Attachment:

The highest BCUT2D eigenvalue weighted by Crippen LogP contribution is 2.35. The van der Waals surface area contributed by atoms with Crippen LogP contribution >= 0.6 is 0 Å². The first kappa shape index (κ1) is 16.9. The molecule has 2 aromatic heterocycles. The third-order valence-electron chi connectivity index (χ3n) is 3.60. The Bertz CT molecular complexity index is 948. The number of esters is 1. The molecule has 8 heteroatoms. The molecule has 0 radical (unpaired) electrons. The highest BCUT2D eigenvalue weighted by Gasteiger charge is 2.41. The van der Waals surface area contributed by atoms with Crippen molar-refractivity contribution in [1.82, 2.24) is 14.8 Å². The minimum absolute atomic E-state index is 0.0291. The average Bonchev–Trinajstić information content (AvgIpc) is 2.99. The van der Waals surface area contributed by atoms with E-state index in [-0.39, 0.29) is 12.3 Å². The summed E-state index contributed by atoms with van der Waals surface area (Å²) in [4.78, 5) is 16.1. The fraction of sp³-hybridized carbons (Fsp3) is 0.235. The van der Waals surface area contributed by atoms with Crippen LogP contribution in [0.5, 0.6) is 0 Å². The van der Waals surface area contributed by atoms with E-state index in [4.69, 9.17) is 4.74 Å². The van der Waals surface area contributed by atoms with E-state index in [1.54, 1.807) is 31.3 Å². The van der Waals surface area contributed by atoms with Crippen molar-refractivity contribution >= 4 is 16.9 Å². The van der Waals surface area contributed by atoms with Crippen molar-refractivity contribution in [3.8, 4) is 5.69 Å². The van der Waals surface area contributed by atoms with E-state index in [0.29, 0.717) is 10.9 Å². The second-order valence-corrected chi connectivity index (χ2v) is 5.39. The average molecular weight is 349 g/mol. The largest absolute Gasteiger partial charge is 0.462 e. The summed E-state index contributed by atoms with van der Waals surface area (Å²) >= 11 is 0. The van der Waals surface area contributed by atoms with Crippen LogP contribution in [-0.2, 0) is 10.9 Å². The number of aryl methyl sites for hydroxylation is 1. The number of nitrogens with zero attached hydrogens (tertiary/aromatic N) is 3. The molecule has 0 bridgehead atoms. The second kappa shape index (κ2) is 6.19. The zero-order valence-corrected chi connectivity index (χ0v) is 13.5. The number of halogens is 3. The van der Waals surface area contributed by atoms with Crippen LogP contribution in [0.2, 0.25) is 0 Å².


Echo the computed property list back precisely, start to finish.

The highest BCUT2D eigenvalue weighted by Crippen LogP contribution is 2.35. The van der Waals surface area contributed by atoms with Crippen LogP contribution >= 0.6 is 0 Å². The first kappa shape index (κ1) is 16.9. The molecule has 2 aromatic heterocycles. The third-order valence-electron chi connectivity index (χ3n) is 3.60. The Bertz CT molecular complexity index is 948. The number of esters is 1. The molecule has 8 heteroatoms. The molecule has 0 radical (unpaired) electrons. The highest BCUT2D eigenvalue weighted by Gasteiger charge is 2.41. The van der Waals surface area contributed by atoms with Crippen molar-refractivity contribution in [1.82, 2.24) is 14.8 Å². The minimum absolute atomic E-state index is 0.0291. The average Bonchev–Trinajstić information content (AvgIpc) is 2.99. The van der Waals surface area contributed by atoms with E-state index in [-0.39, 0.29) is 12.3 Å². The summed E-state index contributed by atoms with van der Waals surface area (Å²) in [4.78, 5) is 16.1. The fraction of sp³-hybridized carbons (Fsp3) is 0.235. The van der Waals surface area contributed by atoms with Crippen LogP contribution in [0.5, 0.6) is 0 Å². The van der Waals surface area contributed by atoms with E-state index in [4.69, 9.17) is 4.74 Å². The van der Waals surface area contributed by atoms with E-state index in [1.54, 1.807) is 31.3 Å². The van der Waals surface area contributed by atoms with Crippen molar-refractivity contribution >= 4 is 16.9 Å². The van der Waals surface area contributed by atoms with Crippen molar-refractivity contribution in [3.8, 4) is 5.69 Å². The van der Waals surface area contributed by atoms with E-state index in [0.29, 0.717) is 10.9 Å². The second-order valence-corrected chi connectivity index (χ2v) is 5.39. The average molecular weight is 349 g/mol. The largest absolute Gasteiger partial charge is 0.462 e. The summed E-state index contributed by atoms with van der Waals surface area (Å²) >= 11 is 0. The van der Waals surface area contributed by atoms with Crippen LogP contribution in [-0.2, 0) is 10.9 Å². The number of aryl methyl sites for hydroxylation is 1. The number of nitrogens with zero attached hydrogens (tertiary/aromatic N) is 3. The molecule has 0 bridgehead atoms. The second kappa shape index (κ2) is 6.19. The zero-order valence-corrected chi connectivity index (χ0v) is 13.5. The number of halogens is 3. The van der Waals surface area contributed by atoms with Crippen LogP contribution in [0.2, 0.25) is 0 Å².